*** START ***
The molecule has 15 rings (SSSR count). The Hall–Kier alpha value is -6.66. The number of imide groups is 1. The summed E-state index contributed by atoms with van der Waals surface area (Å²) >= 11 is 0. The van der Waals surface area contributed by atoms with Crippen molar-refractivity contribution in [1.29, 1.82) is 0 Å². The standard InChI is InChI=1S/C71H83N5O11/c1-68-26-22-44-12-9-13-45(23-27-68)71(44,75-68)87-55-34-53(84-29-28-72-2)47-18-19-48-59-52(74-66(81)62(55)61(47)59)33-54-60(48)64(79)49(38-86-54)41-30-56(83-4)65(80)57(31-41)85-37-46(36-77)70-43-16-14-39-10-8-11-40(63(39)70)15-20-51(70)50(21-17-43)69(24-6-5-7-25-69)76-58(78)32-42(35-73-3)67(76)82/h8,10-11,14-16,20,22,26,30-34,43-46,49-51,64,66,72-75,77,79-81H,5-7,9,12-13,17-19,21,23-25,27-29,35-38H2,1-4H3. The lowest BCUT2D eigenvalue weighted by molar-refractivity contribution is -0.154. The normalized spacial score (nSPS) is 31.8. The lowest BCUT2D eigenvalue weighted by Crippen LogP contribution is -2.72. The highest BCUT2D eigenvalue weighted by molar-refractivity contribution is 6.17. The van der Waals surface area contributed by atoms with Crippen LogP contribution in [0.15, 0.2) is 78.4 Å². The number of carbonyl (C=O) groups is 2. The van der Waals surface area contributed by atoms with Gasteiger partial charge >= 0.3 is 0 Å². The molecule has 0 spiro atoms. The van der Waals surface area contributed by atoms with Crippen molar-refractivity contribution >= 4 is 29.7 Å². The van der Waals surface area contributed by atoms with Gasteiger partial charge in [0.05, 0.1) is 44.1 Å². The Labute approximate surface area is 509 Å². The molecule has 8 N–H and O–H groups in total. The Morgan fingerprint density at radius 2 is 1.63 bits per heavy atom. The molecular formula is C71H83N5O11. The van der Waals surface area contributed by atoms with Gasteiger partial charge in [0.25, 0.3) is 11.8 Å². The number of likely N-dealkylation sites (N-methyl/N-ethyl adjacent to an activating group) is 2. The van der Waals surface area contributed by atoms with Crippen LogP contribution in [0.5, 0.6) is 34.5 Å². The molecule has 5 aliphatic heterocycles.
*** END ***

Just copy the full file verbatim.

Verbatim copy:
The molecule has 15 rings (SSSR count). The Hall–Kier alpha value is -6.66. The number of imide groups is 1. The summed E-state index contributed by atoms with van der Waals surface area (Å²) >= 11 is 0. The van der Waals surface area contributed by atoms with Crippen molar-refractivity contribution in [1.29, 1.82) is 0 Å². The standard InChI is InChI=1S/C71H83N5O11/c1-68-26-22-44-12-9-13-45(23-27-68)71(44,75-68)87-55-34-53(84-29-28-72-2)47-18-19-48-59-52(74-66(81)62(55)61(47)59)33-54-60(48)64(79)49(38-86-54)41-30-56(83-4)65(80)57(31-41)85-37-46(36-77)70-43-16-14-39-10-8-11-40(63(39)70)15-20-51(70)50(21-17-43)69(24-6-5-7-25-69)76-58(78)32-42(35-73-3)67(76)82/h8,10-11,14-16,20,22,26,30-34,43-46,49-51,64,66,72-75,77,79-81H,5-7,9,12-13,17-19,21,23-25,27-29,35-38H2,1-4H3. The lowest BCUT2D eigenvalue weighted by molar-refractivity contribution is -0.154. The normalized spacial score (nSPS) is 31.8. The lowest BCUT2D eigenvalue weighted by Crippen LogP contribution is -2.72. The highest BCUT2D eigenvalue weighted by molar-refractivity contribution is 6.17. The van der Waals surface area contributed by atoms with Crippen LogP contribution in [0.15, 0.2) is 78.4 Å². The number of carbonyl (C=O) groups is 2. The van der Waals surface area contributed by atoms with Gasteiger partial charge >= 0.3 is 0 Å². The molecule has 0 spiro atoms. The van der Waals surface area contributed by atoms with Crippen molar-refractivity contribution >= 4 is 29.7 Å². The van der Waals surface area contributed by atoms with Gasteiger partial charge in [0.05, 0.1) is 44.1 Å². The Labute approximate surface area is 509 Å². The molecule has 8 N–H and O–H groups in total. The Morgan fingerprint density at radius 2 is 1.63 bits per heavy atom. The molecular formula is C71H83N5O11. The van der Waals surface area contributed by atoms with Gasteiger partial charge in [0.25, 0.3) is 11.8 Å². The number of likely N-dealkylation sites (N-methyl/N-ethyl adjacent to an activating group) is 2. The van der Waals surface area contributed by atoms with Crippen LogP contribution in [0.5, 0.6) is 34.5 Å². The molecule has 5 aliphatic heterocycles.